Eventually we see a bunch of characters, including those mentioned above, standing together, so I assume this is our party. Well, I already KNOW, seeing that I've already played the game, but I'm just trying to keep an air of mystery around this recap. I know I'm failing miserably. We see a guy dressed in red with long white hair, who shouts a bunch of Japanese obscenities (which would be really funny if it were true), then summons a sword from a ball in his hand. A ball of LIGHT, you sick perverts. It's safe to assume that this man is a bad guy, although I think it's a tad foolish of Capcom to tell us this before we've even pressed the Start button. For fuck's sake, haven't they ever heard of suspense? I consider turning the game off now in case the major plot twists are handed to me on a silver platter before I've even named the Hero. Speaking of the hero, we are rewarded with YET ANOTHER close-up of him and his friggin' blue hair. I hate him already.

Ahem. Rant over.

Eventually the into ends, and I finally see the title screen, which is comprised of the title and logo superimposed on a white background. Hmm, this really reeks of creativity. I select 'New Game' because...well, because I'm starting a new game. When I hit the X button, I hear a nice menu select noise which is never again heard in the game, then I finally get to start playing.

But wait! First we must name our hero, aka Blue Hair Guy or Ryu, his 'real' name. Since I can't fit 'Blue Hair Guy' in, I choose to call him Ruley. Why, I hear you ask? Well, just now I've noticed that the guy bears more than a passing resemblance to the heroes of the first two Wild ARMs games, Rudy and Ashley. So I've created a hybrid of their names. Yeah, stupid, I know, but so is this game. Now perhaps I can finally begin.

But wait again! First we must sit through the obligatory Exposition Intro Cutscene. We see a black screen...for, like, half an hour. Geez, this is even worse than the white screen in the intro. Capcom's staff sure like to stretch their imagination. Now we see a lot of white text against the dull black background.

"It all started on the third day after we had left the castle..." Oh, I get it. It's supposed to look like a diary entry. Except, well, it doesn't. We see more meaningless (for now) text, which harps on about crossing the desert on a sandflier, whatever in the blue hell that is.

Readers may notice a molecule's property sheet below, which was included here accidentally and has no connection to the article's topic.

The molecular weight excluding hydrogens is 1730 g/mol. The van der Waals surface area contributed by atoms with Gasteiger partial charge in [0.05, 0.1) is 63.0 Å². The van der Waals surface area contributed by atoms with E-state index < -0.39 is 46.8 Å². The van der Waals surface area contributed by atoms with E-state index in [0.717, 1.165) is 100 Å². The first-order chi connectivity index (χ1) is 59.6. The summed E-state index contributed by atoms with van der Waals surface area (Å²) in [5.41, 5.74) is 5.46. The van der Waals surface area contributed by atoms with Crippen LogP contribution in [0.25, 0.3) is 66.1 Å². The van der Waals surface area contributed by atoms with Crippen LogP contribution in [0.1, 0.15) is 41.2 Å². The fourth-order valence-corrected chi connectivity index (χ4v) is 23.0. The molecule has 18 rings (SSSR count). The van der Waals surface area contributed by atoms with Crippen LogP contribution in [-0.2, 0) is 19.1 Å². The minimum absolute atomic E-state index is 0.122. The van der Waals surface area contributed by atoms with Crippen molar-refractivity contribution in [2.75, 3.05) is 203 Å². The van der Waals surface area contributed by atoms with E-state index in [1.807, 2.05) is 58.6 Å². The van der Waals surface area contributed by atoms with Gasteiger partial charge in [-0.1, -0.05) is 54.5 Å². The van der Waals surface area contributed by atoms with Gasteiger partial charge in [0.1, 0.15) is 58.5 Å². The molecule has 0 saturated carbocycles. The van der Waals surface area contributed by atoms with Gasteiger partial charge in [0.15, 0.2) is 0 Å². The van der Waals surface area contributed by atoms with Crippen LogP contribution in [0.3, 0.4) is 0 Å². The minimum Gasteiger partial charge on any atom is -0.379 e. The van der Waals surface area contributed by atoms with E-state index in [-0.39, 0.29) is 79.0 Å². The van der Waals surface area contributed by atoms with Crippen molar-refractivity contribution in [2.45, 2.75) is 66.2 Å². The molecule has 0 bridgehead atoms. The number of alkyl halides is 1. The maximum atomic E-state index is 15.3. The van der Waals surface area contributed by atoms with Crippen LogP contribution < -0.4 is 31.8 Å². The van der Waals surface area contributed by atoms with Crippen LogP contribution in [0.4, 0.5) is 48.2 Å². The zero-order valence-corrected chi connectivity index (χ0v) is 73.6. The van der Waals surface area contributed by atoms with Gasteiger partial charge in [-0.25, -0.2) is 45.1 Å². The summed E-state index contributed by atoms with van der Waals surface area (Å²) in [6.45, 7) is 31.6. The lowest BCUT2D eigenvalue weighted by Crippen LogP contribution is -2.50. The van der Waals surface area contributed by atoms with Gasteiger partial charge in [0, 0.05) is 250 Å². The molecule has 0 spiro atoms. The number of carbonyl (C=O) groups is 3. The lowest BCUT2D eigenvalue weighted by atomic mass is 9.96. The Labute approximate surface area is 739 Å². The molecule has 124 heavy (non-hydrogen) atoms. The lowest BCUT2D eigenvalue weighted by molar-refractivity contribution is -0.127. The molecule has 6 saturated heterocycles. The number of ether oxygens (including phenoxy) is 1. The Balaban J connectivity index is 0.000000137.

Eventually we see a nice panoramic shot of a desert at dusk, before the screen pans round to show two figures standing upon the deck of a vehicle I can only describe as a cross between a plane and a boat, which glides across the sand. In actual fact, the vehicle looks nothing like a plane or a boat, but it's the clearest way I can describe it. This is the aforementioned Sandflier. As if you couldn't work that out -- it FLIES over SAND, see? I think Capcom kept the name simple to avoid confusing their pre-pubescent fanbase (a policy which is pretty much abandoned by the end of the game).

We zoom in slightly and notice that the two figures are the blonde chick from the intro, and a beastman wearing a loincloth. The blonde girl, who is called Nina, suddenly points at the sky and lisps "Look, Cray! A shooting star!"

For a minute I think that Nina and Cray (loincloth man) are going to have a moment, but then I realise that, if Nina is the leading female, surely the only man she's going to have any moments with is Ruley.

Nina then mentions something about finding her missing sister, Elina, who, in contrast to every other RPG in history (or not), also happens to be a princess. A missing princess? Wow, I'm speechless from this game's sheer originality.


Sorry, I had to get that out of my system.

Nina shows her determination by vowing "We'll find her..." She then ruins this display of determination by adding meekly "....won't we, Cray?" Cray shows his gruff manliness by growling "Don't worry, Nina. We'll find her....I swear it."

I think we're supposed to be impressed, but I just laugh. This script is only just higher than school-play level, and I'm being generous. From now on, Cray is called 'Clay', as he appears to have all the personality of a ball of Silly Putty.